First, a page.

Before starting a game players need to fill out a log sheet for their ships. The log sheet has information about the ship's sailing speed for different wind directions, information about the ship (hull points, masts, etc.) guns, and crew. The rules provide this information for a wide variety of ships, from small gunboats all the way up to 1st Rate ships such as HMS Victory and the French Ocean class.
Turn Sequence: Each game turn has four phases: 1) Ship Movement, 2)Combat (ship-to-ship and ship-to shore), 3) Crew Actions, and 4) Record Keeping.
Ship Movement: During this phase the players check for a change in the wind direction, then plot their movement on the log sheets, and finally move their ships.
The distance ships move is determined by their initial relation to the wind at the start of the turn, but can change if the ship changes course during movement. If during movement a ship turns so that the movement rate would be lower than the starting movement rate, some movement is lost and vice-versa if the movement rate increases. The rules have a good example of this, so it shouldn't be too confusing, even for new players. Ships can make a turn (up to 45 degrees) at the start of movement, at the end of movement, and after traveling a certain distance, referred to as the Turn Delay, based on the ship stats. Ship must have a minimum number of crew allocated to sailing the ship (or rowing) and if the crew number falls below this value, the ship simply drifts.
One thing I don't think the rules cover very well is tacking (turning through the wind). The rules basically simplify this task and don't really have rules for getting stuck in irons (heading directly into the wind) other than the ship doesn't move. There also isn't any real difference in crew quality when it comes to sailing.
Combat: After movement, players can fire their guns at other ships and shore targets. First you roll a die for each gun that fires to see if it hits (this value is modified but if you roll a 10 or higher on a D20 you hit). Then, for each gun that hits, you roll for damage and mark that off on the target.
The game has 13 different gun types from rail-mounted swivel guns all the way up to fortress guns. There are also rules for mortars. Each gun type is rated for point blank range, an optimal range, and a drop distance. You get a To Hit bonus if you are within point blank range. If you are over optimal range, you get a negative To Hit modifier for each additional drop distance to the target. The drop modifier is an interesting way of handling maximum ranges, since you can always fire your gun, it just has a lower chance to hit the farther the target. There are some other modifiers too, but they are all fairly common (like ship size).
Each gun type also has a number of crew needed to man it. If the gun has half the needed crew, it can only fire every other turn. If you have less than half crew, you can't fire. Guns can be aimed at the rigging, hull, or deck (where the crew hangs out) and there are different kinds of ammunition, including bar and grapeshot.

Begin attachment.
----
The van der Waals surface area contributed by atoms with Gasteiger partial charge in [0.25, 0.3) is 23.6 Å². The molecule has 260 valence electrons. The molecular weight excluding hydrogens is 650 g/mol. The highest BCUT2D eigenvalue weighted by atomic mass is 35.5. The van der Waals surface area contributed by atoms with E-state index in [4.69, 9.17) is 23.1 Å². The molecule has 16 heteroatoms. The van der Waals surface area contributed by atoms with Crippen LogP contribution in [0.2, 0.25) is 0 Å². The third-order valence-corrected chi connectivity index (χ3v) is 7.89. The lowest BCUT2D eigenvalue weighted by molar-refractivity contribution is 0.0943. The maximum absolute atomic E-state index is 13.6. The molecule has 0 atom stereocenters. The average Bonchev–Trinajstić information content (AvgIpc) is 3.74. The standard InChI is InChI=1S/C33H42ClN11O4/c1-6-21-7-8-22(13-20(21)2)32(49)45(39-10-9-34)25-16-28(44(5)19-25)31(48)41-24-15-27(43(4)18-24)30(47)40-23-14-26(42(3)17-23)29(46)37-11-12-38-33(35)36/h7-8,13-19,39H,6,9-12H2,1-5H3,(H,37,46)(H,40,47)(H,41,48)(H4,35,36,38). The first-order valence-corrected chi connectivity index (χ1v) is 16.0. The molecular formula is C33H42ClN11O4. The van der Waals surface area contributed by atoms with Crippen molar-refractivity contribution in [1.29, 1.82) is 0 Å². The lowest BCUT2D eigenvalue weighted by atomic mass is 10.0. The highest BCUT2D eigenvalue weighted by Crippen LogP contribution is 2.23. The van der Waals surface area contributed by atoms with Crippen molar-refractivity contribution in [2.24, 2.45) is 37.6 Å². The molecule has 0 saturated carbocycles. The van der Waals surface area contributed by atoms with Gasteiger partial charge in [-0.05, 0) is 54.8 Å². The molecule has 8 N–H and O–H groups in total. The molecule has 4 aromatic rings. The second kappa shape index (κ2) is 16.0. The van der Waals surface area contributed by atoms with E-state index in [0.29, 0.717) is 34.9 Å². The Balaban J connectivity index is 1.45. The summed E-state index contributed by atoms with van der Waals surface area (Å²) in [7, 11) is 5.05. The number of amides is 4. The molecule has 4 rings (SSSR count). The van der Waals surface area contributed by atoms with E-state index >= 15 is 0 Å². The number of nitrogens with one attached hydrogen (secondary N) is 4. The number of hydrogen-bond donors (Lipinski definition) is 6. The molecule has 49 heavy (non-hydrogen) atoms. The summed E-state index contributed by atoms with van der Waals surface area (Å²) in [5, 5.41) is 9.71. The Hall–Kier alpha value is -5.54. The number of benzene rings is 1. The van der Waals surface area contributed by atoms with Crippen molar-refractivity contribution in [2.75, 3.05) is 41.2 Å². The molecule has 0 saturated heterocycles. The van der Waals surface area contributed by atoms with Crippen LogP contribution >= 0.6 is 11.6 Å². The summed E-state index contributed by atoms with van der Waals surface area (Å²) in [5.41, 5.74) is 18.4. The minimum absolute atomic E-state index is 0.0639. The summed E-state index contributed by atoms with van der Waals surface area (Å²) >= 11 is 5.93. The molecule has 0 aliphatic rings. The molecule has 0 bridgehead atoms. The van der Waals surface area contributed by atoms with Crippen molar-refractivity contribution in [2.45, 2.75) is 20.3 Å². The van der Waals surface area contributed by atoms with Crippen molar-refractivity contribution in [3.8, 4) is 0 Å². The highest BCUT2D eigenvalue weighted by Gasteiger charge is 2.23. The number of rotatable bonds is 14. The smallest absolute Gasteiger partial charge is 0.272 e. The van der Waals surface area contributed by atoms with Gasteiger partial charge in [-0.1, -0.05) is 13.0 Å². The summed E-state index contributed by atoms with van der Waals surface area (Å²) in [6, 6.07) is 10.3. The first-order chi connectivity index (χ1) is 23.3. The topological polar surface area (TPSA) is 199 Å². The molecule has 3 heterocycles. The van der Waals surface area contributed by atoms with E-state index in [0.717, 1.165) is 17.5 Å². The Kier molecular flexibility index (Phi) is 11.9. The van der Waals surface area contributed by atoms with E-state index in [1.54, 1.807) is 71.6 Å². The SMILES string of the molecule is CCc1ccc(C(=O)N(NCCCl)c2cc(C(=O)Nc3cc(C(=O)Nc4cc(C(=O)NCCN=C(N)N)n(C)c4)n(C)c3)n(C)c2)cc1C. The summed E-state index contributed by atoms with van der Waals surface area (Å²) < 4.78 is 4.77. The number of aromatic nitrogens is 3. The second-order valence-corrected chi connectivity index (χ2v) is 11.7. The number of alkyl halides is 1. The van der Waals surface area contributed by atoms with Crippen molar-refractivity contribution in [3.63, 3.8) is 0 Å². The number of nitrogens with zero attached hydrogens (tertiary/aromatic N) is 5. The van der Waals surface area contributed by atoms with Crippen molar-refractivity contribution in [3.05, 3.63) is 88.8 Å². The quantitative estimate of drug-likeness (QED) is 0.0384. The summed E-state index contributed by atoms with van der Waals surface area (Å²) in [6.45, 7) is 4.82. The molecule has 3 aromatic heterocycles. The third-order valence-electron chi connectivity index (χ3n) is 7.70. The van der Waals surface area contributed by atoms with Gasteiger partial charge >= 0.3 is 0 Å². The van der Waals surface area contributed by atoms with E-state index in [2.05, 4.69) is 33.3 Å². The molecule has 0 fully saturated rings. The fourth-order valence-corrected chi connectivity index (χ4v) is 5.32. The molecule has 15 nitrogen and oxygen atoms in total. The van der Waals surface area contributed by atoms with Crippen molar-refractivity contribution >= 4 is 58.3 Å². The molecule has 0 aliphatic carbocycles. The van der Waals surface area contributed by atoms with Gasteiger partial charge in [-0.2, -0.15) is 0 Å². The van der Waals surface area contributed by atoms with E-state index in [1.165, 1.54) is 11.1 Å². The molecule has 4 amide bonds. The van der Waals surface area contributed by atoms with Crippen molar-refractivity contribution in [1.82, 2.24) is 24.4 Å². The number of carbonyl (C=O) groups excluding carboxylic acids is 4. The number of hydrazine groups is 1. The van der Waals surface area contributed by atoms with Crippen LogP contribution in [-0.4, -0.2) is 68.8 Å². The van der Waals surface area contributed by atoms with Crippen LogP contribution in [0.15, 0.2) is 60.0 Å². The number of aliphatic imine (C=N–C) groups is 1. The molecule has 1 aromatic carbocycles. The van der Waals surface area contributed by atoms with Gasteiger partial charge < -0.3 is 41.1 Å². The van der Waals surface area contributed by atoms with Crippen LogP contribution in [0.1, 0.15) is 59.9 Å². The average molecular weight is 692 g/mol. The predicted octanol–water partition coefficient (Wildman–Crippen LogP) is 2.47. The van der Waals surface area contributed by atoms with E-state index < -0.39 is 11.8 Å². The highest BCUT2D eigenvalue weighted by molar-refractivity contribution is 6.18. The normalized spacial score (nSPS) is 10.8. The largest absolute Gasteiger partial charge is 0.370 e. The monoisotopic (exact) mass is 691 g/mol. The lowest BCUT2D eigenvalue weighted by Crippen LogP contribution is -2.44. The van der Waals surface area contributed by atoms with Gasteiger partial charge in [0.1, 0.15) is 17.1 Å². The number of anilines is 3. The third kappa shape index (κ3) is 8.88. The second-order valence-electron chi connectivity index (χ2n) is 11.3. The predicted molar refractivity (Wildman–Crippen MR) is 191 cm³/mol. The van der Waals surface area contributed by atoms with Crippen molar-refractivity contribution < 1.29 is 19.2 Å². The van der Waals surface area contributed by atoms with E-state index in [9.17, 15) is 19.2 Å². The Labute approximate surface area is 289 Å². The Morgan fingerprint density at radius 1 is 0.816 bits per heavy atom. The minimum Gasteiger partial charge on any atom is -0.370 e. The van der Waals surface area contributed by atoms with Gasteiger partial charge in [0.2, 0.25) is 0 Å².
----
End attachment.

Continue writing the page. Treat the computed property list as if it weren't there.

Overall, I like the gunnery rules. There are enough different gun types and crew is an important component in firing. The only problem I can see is if you are fighting with larger ships, then you will have to roll a lot of dice.
Crew Actions: After combat, crews can fire small arms, grapple/board enemy ships, and repair their own ship. These are all fairly easy to understand actions, but the players must allocate crew to do them.
One thing I expected to see here was some sort of morale check for a ship, but the rules don't really have rules for checking morale or striking.
Record Keeping: During this phase players check on ship damages (fires, explosions, sinking ships, etc.). Then the turn starts all over again.
That covers the basic rules for the game, but in addition to those rules there are Faction Rules that add special characteristics for ships based on the crew. This is a nice addition, since I like rules that show the difference in naval crews.
There are also optional rules that cover ports (including visiting taverns and recruiting crew), forts, and treasure hunting. All of these are nice add-ons and probably will be a good selling point for gamers that want to play some pirate actions.
Overall it seems like the rules play pretty fast and should work well for a good number of ships and players. It seems like they were created for convention pirate games, so I would expect that to be the case. Although I could see things dragging a bit if there are too many large ships in a game. The sailing rules aren't the strong point for the game, but that isn't too surprising if the main focus was on convention pirate games.
The Sailpower rules are available on Amazon.com or through the Sailpower retail partner, The Soldiery, in Columbus, Ohio. You can also purchase ships and other game accessories through The Soldiery. There is a link to products on the Sailpower blog/website, which has photos of the different ship types available and information for contacting The Soldiery. The blog/website also has optional rules, FAQs, and downloads.
Pros: It should play fast, as long as there aren't too many big ships. I like the different gun types and focus on crew allocation for actions. Should be good for convention games.
Cons: I think the sailing rules could be better (it wouldn't take much to improve them) and there should be a crew morale system.